As any reader of detective fiction knows, a crucial clue needed to solve a murder is the time of death. The hero detective, typically, is frustrated by the vague responses of the forensics team: “sometime between Tuesday night and Thursday morning” does little to narrow down the range of suspects. Scientists have long tried to help. And forensic science, with DNA analysis at the forefront, now ensures that more real-life criminals can expect a knock on the door, sometimes decades after they thought they had evaded detection. However, it remains effectively impossible to accurately judge the age of a bloodstain. Corpse excluded, bloodstains are typically the most common piece of evidence encountered at a homicidal-crime scene.
Colour could be the key. After blood leaves the body it starts to dry; as it does so, it changes from red to brown. Back in 1907, the Italian researcher Louis Tomellini produced a chart of 12 bloody spots, to illustrate this colour change over a year. As forensic science developed through the twentieth century, so did bloodstain analysis. By the 1960s, researchers were using photospectrometry, recording reflectance spectra and working out how the rate of Tomellini’s colour changes could be affected by different atmospheric conditions. These are useful observations, and forensic analysis of the colour of bloodstains is today a common part of the forensics team’s work. But the results are still too variable for the analysis to stand up in court.
Colour provides more-useful data than many might think. Spectrometry is a valuable technique in many areas, from drug discovery to environmental monitoring. And astronomers use spectrometers to probe the atmospheres of distant exoplanets for conditions that might support life. Spectrometers, in other words, have become indispensable instruments. But they tend to be expensive, complex machines. The most precise can also be bulky, making them difficult to use in the field. On page 67 of this issue, scientists describe a possible step forward. They have built an optical spectrometer that is both small and powerful, and potentially cheap enough to find use in consumer electronics — to detect corked wine perhaps.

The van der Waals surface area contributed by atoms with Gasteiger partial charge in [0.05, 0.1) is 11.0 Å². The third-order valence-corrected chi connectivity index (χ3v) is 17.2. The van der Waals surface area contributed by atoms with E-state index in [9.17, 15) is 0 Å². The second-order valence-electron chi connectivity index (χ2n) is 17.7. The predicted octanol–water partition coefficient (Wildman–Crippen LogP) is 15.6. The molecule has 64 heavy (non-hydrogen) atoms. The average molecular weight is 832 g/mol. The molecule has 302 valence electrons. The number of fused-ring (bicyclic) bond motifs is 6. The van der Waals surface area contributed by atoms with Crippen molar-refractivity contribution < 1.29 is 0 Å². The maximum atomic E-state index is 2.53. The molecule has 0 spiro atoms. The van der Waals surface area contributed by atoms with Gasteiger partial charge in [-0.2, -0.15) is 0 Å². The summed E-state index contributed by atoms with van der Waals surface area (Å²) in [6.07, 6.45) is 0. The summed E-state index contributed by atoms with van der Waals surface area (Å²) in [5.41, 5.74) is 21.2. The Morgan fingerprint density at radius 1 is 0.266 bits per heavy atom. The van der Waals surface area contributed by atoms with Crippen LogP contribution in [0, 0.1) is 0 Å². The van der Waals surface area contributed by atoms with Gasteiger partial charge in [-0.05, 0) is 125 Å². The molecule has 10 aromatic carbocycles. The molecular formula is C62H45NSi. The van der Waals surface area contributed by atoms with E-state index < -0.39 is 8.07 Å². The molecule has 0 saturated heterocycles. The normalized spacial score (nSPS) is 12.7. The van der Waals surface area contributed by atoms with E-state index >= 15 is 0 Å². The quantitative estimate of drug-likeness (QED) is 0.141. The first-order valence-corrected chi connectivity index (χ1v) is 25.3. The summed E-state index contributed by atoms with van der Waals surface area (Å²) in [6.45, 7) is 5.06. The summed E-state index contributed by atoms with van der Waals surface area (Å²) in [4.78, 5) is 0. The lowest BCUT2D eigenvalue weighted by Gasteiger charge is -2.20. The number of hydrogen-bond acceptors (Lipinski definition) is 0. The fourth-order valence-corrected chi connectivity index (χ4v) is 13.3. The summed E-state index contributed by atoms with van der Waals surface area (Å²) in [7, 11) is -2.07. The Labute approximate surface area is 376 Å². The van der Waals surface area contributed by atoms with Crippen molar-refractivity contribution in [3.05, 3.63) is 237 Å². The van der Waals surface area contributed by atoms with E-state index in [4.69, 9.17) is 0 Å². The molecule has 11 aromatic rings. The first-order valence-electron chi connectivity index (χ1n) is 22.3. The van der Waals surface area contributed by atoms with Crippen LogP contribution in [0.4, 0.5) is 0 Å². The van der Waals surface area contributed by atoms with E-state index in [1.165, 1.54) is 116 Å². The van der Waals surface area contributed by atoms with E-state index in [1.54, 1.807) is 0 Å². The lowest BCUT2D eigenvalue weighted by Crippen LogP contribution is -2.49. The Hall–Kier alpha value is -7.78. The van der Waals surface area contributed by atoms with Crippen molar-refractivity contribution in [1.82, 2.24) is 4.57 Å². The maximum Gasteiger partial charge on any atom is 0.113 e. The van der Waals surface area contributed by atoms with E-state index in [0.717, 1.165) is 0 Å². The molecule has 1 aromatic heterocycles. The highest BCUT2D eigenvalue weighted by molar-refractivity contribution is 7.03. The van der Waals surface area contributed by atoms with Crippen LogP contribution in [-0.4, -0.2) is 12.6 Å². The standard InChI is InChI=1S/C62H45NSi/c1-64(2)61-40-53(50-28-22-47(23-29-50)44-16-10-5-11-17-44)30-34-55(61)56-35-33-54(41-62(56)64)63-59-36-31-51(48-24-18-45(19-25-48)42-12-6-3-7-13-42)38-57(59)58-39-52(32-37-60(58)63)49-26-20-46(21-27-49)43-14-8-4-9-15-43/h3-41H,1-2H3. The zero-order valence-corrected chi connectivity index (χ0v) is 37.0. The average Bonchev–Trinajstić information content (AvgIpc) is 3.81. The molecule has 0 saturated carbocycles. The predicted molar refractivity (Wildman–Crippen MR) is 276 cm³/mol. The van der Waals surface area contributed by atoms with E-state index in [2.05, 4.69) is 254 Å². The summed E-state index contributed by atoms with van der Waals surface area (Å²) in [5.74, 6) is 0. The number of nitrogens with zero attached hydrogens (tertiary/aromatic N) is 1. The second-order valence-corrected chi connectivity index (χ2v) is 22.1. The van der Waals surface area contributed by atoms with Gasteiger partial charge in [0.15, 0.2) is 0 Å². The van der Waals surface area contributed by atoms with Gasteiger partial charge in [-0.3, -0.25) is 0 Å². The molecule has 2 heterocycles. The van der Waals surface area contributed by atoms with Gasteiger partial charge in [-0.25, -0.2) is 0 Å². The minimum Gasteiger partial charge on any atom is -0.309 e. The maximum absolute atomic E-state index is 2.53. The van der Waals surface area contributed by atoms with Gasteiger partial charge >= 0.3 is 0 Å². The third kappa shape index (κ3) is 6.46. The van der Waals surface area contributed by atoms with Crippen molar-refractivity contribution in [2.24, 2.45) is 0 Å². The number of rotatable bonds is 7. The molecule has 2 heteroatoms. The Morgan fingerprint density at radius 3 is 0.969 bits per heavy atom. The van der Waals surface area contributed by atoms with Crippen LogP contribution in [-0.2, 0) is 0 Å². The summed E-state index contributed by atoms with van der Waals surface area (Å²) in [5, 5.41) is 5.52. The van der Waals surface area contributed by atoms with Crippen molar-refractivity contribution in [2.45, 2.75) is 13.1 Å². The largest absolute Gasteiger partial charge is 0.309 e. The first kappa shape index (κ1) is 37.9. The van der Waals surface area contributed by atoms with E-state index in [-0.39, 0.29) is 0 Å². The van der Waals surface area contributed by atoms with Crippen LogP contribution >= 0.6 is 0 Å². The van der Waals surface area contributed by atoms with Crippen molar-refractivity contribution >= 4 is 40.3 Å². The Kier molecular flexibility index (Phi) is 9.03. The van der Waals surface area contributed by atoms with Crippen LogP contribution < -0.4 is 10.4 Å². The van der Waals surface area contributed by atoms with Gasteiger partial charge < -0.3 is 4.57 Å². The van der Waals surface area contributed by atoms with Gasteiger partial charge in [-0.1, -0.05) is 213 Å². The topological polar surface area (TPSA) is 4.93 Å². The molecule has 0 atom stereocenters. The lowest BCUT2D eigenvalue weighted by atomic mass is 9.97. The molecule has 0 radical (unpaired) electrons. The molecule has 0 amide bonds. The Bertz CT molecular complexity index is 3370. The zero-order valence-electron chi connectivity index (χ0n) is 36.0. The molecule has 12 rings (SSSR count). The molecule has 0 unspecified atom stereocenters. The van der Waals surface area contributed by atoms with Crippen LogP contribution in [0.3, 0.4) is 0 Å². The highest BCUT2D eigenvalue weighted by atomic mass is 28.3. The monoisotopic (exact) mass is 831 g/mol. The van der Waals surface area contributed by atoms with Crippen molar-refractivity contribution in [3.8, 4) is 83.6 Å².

Like many modern images, those analysed by the scientists are taken with a smartphone camera. These are selfies from the quantum world: the camera is converted into a spectroscope using suspensions of particles called colloidal quantum dots. Exposed to light, these tiny particles produce vivid colours, with the shade and hue determined by the particle size. With the right mixture of particles, a coating can be applied that can filter and analyse the wavelengths (and so colour) of incoming light.
The research is discussed in a News & Views article on page 39, which describes how it could be used to produce “ubiquitous sensing elements in household devices connected to the Internet”. Beware would-be bloody criminals, your fridge is watching you.
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